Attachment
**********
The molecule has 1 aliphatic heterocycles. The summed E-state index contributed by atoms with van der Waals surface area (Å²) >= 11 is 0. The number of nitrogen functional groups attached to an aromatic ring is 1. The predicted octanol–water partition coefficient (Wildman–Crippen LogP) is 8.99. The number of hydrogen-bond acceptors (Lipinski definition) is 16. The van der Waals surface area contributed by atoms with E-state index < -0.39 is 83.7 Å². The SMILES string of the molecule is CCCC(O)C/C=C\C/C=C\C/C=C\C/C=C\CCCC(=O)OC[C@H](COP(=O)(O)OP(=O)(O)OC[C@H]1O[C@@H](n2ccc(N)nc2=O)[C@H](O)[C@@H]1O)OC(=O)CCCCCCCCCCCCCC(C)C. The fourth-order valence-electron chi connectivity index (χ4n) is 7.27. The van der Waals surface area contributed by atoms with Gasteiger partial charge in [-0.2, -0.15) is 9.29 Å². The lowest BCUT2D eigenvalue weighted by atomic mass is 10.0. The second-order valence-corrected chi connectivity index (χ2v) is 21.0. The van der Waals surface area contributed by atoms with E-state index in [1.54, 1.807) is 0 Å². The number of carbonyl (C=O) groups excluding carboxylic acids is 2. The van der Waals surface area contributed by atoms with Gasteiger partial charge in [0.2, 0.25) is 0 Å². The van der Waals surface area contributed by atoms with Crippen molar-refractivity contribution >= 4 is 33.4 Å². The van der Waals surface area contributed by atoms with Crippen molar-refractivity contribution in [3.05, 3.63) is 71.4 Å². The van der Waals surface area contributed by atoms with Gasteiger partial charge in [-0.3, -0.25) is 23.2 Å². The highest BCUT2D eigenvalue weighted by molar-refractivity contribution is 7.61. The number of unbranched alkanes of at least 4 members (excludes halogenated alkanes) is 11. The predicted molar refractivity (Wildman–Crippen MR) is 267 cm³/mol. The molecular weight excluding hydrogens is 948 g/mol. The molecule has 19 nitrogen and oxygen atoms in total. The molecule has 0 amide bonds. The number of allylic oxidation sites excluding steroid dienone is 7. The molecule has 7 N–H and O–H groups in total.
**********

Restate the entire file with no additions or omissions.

The molecule has 1 aliphatic heterocycles. The summed E-state index contributed by atoms with van der Waals surface area (Å²) >= 11 is 0. The number of nitrogen functional groups attached to an aromatic ring is 1. The predicted octanol–water partition coefficient (Wildman–Crippen LogP) is 8.99. The number of hydrogen-bond acceptors (Lipinski definition) is 16. The van der Waals surface area contributed by atoms with E-state index < -0.39 is 83.7 Å². The SMILES string of the molecule is CCCC(O)C/C=C\C/C=C\C/C=C\C/C=C\CCCC(=O)OC[C@H](COP(=O)(O)OP(=O)(O)OC[C@H]1O[C@@H](n2ccc(N)nc2=O)[C@H](O)[C@@H]1O)OC(=O)CCCCCCCCCCCCCC(C)C. The fourth-order valence-electron chi connectivity index (χ4n) is 7.27. The van der Waals surface area contributed by atoms with Gasteiger partial charge in [-0.2, -0.15) is 9.29 Å². The lowest BCUT2D eigenvalue weighted by atomic mass is 10.0. The second-order valence-corrected chi connectivity index (χ2v) is 21.0. The van der Waals surface area contributed by atoms with E-state index in [1.54, 1.807) is 0 Å². The number of carbonyl (C=O) groups excluding carboxylic acids is 2. The van der Waals surface area contributed by atoms with Gasteiger partial charge in [0.2, 0.25) is 0 Å². The van der Waals surface area contributed by atoms with Crippen molar-refractivity contribution >= 4 is 33.4 Å². The van der Waals surface area contributed by atoms with Crippen molar-refractivity contribution in [3.05, 3.63) is 71.4 Å². The van der Waals surface area contributed by atoms with Gasteiger partial charge in [-0.3, -0.25) is 23.2 Å². The highest BCUT2D eigenvalue weighted by molar-refractivity contribution is 7.61. The number of unbranched alkanes of at least 4 members (excludes halogenated alkanes) is 11. The predicted molar refractivity (Wildman–Crippen MR) is 267 cm³/mol. The molecular weight excluding hydrogens is 948 g/mol. The molecule has 19 nitrogen and oxygen atoms in total. The molecule has 0 amide bonds. The number of allylic oxidation sites excluding steroid dienone is 7. The molecule has 7 N–H and O–H groups in total.